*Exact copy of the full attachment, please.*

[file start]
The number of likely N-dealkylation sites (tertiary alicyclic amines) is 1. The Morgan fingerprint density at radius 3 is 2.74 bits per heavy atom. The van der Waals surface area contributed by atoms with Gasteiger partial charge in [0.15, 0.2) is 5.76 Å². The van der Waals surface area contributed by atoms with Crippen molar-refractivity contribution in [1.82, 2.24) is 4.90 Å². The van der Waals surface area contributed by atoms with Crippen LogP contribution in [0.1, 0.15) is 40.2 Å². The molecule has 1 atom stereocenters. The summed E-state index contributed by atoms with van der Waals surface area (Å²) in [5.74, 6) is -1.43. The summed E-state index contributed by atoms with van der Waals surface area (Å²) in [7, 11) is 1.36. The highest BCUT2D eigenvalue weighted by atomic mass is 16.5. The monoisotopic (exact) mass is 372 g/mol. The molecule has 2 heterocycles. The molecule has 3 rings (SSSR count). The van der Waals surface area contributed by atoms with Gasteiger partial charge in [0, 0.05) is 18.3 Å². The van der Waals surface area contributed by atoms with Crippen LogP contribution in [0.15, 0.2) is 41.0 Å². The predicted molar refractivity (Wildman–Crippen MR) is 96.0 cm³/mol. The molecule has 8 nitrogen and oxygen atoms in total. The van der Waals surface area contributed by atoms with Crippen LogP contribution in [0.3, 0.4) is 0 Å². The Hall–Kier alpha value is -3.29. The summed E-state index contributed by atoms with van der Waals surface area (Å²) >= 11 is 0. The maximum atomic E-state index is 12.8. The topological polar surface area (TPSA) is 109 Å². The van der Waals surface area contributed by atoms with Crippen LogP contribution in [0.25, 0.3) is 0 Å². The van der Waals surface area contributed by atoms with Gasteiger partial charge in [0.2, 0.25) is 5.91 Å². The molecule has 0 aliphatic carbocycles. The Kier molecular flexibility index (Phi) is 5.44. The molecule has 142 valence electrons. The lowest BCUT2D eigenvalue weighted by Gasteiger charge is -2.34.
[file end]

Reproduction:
The number of likely N-dealkylation sites (tertiary alicyclic amines) is 1. The Morgan fingerprint density at radius 3 is 2.74 bits per heavy atom. The van der Waals surface area contributed by atoms with Gasteiger partial charge in [0.15, 0.2) is 5.76 Å². The van der Waals surface area contributed by atoms with Crippen molar-refractivity contribution in [1.82, 2.24) is 4.90 Å². The van der Waals surface area contributed by atoms with Crippen LogP contribution in [0.1, 0.15) is 40.2 Å². The molecule has 1 atom stereocenters. The summed E-state index contributed by atoms with van der Waals surface area (Å²) in [5.74, 6) is -1.43. The summed E-state index contributed by atoms with van der Waals surface area (Å²) in [7, 11) is 1.36. The highest BCUT2D eigenvalue weighted by atomic mass is 16.5. The monoisotopic (exact) mass is 372 g/mol. The molecule has 2 heterocycles. The molecule has 3 rings (SSSR count). The van der Waals surface area contributed by atoms with Gasteiger partial charge in [0, 0.05) is 18.3 Å². The van der Waals surface area contributed by atoms with Crippen LogP contribution in [0.15, 0.2) is 41.0 Å². The predicted molar refractivity (Wildman–Crippen MR) is 96.0 cm³/mol. The molecule has 8 nitrogen and oxygen atoms in total. The van der Waals surface area contributed by atoms with Crippen LogP contribution in [0.3, 0.4) is 0 Å². The Hall–Kier alpha value is -3.29. The summed E-state index contributed by atoms with van der Waals surface area (Å²) >= 11 is 0. The maximum atomic E-state index is 12.8. The topological polar surface area (TPSA) is 109 Å². The van der Waals surface area contributed by atoms with Crippen LogP contribution in [0.25, 0.3) is 0 Å². The van der Waals surface area contributed by atoms with Gasteiger partial charge in [0.2, 0.25) is 5.91 Å². The molecule has 0 aliphatic carbocycles. The Kier molecular flexibility index (Phi) is 5.44. The molecule has 142 valence electrons. The lowest BCUT2D eigenvalue weighted by Gasteiger charge is -2.34.